Please Give 2010 R CC

Amazon Instant Video

(40) IMDb 6.6/10
Available in HD

Three generations of insecure New Yorkers are put under a microscope in Nicole Holofcener's critically acclaimed, quirky and hilarious comedy, Please Give.

Starring:
Catherine Keener, Amanda Peet
Runtime:
1 hour 31 minutes

Available in HD on supported devices.

Please Give

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Product Details

Genres Drama, Comedy
Director Nicole Holofcener
Starring Catherine Keener, Amanda Peet
Supporting actors Elise Ivy, Catherine Keener, Josh Pais, Sarah Steele, Ann Morgan Guilbert, Amanda Peet, Oliver Platt, Griffin Frazen, Reggie Austin, Scott Cohen, Paul Sparks, Lois Smith, Thomas Ian Nicholas, Harmonica Sunbeam, Amy Wright, Arthur French, Neal Lerner, Mandy Olsen
Studio Sony Pictures Classics
MPAA rating R (Restricted)
Captions and subtitles English Details
Purchase rights Stream instantly and download to 2 locations Details
Format Amazon Instant Video (streaming online video and digital download)

Customer Reviews

The casting was well done and the plot moves along at a very good pace; I wasn't ever bored.
Matthew G. Sherwin
The film doesn't have the detail that I would have expected but it's not due to how the film was mastered but that the film was shot using 16mm cameras.
Dennis A. Amith (kndy)
When Kate and Alex move into a new neighborhood with their daughter Alex, they are confronted with a neighbor that they had not anticipated.
Bobby Hami

Most Helpful Customer Reviews

26 of 33 people found the following review helpful By Rustin Parr on July 19, 2010
Format: DVD
Eternally bitter, cynical but never toxic and always with a hint of beautiful humanity, Nicole Holofcener is always a distaff alternative to Woody Allen's neurotic obsessions. Her works, deemed as 'vagina movies', are no less assured, and even surpass the works of her male counterparts; whereas, Allen's works nowadays are consistent in their inconsistency, Holofcener's works organically evolve to correspond to the reality that we live in, and, as response, the people that we become. Her first film, "Walking and Talking" back in 1996 is a thoroughly charming and affable film, with concepts of loneliness, abandonment and feeling lost explored, but the pervading anxiety and bitter humour that have long since been her staple from her second film thereafter, are kept at bay, for most of the time. Her characters continually grow. Now, circa 21st century, and being caustic seems to be a natural trait. Still, Holofcener uses that to great effect; bitterness never overshadows, but merely used as a launching pad to explore the quiet beauty hidden amidst the toxic and the unpleasant.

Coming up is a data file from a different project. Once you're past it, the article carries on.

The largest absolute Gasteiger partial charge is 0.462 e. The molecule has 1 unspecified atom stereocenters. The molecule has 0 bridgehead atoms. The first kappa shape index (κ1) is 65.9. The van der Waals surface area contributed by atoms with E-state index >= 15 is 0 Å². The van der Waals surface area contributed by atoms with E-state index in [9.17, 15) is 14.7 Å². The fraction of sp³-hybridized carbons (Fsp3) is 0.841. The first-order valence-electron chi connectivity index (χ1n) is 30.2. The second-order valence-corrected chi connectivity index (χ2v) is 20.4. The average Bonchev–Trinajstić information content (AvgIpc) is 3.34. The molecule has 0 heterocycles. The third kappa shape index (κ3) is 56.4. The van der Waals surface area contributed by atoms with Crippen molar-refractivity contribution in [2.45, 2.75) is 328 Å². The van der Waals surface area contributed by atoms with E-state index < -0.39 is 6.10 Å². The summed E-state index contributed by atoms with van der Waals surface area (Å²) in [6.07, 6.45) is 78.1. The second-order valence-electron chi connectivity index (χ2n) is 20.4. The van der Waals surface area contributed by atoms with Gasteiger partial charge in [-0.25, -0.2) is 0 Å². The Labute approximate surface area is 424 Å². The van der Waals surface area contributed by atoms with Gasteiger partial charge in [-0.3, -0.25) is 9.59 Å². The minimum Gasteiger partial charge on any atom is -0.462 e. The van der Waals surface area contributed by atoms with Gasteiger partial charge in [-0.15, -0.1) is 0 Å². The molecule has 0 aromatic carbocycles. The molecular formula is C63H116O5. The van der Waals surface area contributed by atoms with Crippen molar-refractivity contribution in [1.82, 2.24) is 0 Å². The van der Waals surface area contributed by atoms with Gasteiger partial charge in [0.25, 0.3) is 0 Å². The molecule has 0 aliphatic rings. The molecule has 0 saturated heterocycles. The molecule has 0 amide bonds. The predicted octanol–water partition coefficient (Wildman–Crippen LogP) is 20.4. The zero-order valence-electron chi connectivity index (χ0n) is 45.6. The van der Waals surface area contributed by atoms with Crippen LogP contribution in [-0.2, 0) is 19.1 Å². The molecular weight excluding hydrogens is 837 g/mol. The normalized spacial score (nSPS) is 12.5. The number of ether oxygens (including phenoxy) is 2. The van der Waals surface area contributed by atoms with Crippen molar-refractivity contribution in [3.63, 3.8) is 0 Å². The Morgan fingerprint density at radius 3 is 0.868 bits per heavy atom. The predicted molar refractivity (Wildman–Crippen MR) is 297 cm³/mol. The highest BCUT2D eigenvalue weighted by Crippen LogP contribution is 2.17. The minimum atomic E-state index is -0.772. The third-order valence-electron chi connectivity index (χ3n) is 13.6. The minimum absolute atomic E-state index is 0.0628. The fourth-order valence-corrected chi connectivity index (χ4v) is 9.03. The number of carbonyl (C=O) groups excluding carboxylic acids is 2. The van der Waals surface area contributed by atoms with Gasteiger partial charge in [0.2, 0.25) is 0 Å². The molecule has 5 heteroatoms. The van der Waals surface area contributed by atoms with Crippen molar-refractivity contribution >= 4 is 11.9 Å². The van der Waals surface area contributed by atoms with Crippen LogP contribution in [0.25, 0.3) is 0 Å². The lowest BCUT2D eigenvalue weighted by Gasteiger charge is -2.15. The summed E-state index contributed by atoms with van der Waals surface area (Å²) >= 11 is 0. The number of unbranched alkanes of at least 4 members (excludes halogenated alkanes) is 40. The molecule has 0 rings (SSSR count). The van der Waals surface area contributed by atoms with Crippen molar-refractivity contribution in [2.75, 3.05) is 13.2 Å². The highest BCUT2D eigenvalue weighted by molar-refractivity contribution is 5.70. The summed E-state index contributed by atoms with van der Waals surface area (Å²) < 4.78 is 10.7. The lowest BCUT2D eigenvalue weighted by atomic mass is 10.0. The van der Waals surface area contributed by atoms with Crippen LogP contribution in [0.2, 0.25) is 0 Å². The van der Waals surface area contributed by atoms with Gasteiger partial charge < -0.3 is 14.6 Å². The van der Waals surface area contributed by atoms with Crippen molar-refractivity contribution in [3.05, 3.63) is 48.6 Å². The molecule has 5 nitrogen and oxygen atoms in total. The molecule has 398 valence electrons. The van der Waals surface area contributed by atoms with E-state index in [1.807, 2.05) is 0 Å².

In her fourth film, "Please Give", she tackles capitalism, displaced guilt, physical appearances, infidelity and death amidst a chaotic, arbitrary world that is rather nihilistic, but only in a gentle, breezy, free-wheeling meaninglessness that does not feel like a discourse on an Ingmar Bergman's nothingness, but more akin to Eric Rohmer's affable meandering that is no less understatingly hurtful and quietly emotional.

Set in rumbling New York City, Kathy (Catherine Keener) and Alex (Oliver Platt) own a furniture store, set by the couple's practice of buying furnitures at very low prices and put them up with high markups.
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8 of 10 people found the following review helpful By Coffee Klatch Reviews on December 3, 2010
Format: DVD